The FIFA World Cup is the Big Dance. The big international dance. Every four years, it captures the entire attention of the world. Including those who don't normally watch soccer.
This year, the United States men's national team are in the tournament for the first time in eight years, and more American eyes will be watching who are not so familiar with the beautiful game but have come to support their fellow Americans.
So, from my first hand experience refereeing at the highest level, here are the five things you need to know from their perspective of the rules (it's actually the "Laws of the Game" but I'll toss that one in for free) to appreciate the game and make you sound like an expert.
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The most misunderstood law of the game because of how "discretionary" a call it can be. It doesn't help that in the past year, international referees have been advised to strictly apply a law that feels "unfair" in some contexts.
First, see the diagram below. Shoulders are no longer considered part of the "arm" for handling offenses like they used to be.
Second, not every touch of the hand/arm is considered a handling offense. There are situations and contexts that do not call for it to be penalized, such as when the player has the arm "tight" or "close to their body" and does not make themselves "larger" or move it to be "outside the silhouette." See the diagram below, and the great Thierry Henry, Jamie Carragher, and Mikah Richards get a breakdown. And remember for more of the Paramount+ guys, every Champions League, Europa League and Serie A match you can sign up to Paramount+ using offer code ALLYEAR for 50% off the annual plan.
However, if you still find yourself debating whether or not a handling offense occurred with others at a bar with friends or family, congrats you're just like every other soccer fan all over the world. Welcome to the soccer community.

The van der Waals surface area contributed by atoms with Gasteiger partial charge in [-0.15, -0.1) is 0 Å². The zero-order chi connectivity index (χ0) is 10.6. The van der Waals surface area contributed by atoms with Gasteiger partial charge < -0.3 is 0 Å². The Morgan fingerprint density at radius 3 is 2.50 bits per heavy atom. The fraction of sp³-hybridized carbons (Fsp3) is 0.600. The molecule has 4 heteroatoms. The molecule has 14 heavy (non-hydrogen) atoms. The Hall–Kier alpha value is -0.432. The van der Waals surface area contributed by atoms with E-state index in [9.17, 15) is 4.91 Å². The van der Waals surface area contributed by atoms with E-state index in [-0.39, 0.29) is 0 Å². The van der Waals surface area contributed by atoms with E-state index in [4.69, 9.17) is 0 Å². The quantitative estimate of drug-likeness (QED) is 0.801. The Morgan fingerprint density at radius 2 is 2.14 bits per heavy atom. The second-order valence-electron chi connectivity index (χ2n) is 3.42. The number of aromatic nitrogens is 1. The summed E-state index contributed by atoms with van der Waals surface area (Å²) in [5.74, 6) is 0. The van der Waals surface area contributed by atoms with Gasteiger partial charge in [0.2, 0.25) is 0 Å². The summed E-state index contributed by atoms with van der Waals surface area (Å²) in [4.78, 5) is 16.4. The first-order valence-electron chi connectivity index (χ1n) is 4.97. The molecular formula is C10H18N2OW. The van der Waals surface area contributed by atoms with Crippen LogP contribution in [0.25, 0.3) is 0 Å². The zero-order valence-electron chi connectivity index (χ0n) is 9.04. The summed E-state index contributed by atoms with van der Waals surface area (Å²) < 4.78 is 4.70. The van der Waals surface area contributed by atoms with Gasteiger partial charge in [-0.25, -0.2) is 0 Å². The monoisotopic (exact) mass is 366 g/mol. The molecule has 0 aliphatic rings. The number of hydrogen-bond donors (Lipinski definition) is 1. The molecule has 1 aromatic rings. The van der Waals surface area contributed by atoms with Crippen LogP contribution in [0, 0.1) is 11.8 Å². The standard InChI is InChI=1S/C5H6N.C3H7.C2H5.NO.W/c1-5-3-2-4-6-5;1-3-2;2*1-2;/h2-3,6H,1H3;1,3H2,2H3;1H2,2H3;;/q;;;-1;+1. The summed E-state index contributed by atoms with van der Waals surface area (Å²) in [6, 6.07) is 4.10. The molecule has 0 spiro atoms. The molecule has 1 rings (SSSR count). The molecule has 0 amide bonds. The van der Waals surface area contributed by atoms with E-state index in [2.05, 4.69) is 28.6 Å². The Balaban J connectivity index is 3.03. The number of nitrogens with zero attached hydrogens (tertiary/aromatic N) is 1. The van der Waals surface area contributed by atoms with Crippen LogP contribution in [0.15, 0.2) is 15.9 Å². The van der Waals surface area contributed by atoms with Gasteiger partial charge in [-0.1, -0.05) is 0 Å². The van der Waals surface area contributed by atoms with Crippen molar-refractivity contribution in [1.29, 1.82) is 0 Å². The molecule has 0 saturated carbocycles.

Finally, any goal directly scored by the hand or arm, regardless of whether deliberate or not, will be disallowed.
Video Assistant Referee
In America, we are familiar with video technology assisting officials and umpires in correcting game-critical decisions in other major sports like American football, baseball, and basketball. In soccer, it is still in its infancy, as this is the second Men's World Cup which has the technology. The first was in 2018 in Russia. However, in between World Cups, Video Assistant Referee ("V.A.R." - properly pronounced by its letters instead of one word), has been part of major men's professional soccer and at major FIFA tournaments. The officials are very familiar and comfortable with the technology and its use.
There is a main VAR in the Video Operating Room who is assisted by 2-3 assistant VARs and 2-3 video operators. The main VAR is ultimately responsible for determining whether, in his opinion, a "clear and obvious error" has been made by the on-field officials after reviewing the video footage and providing a recommendation to the main center official to review their decision whether at the video monitor near pitchside (field side), or in some cases the referee can accept the VAR's verbal recommendation.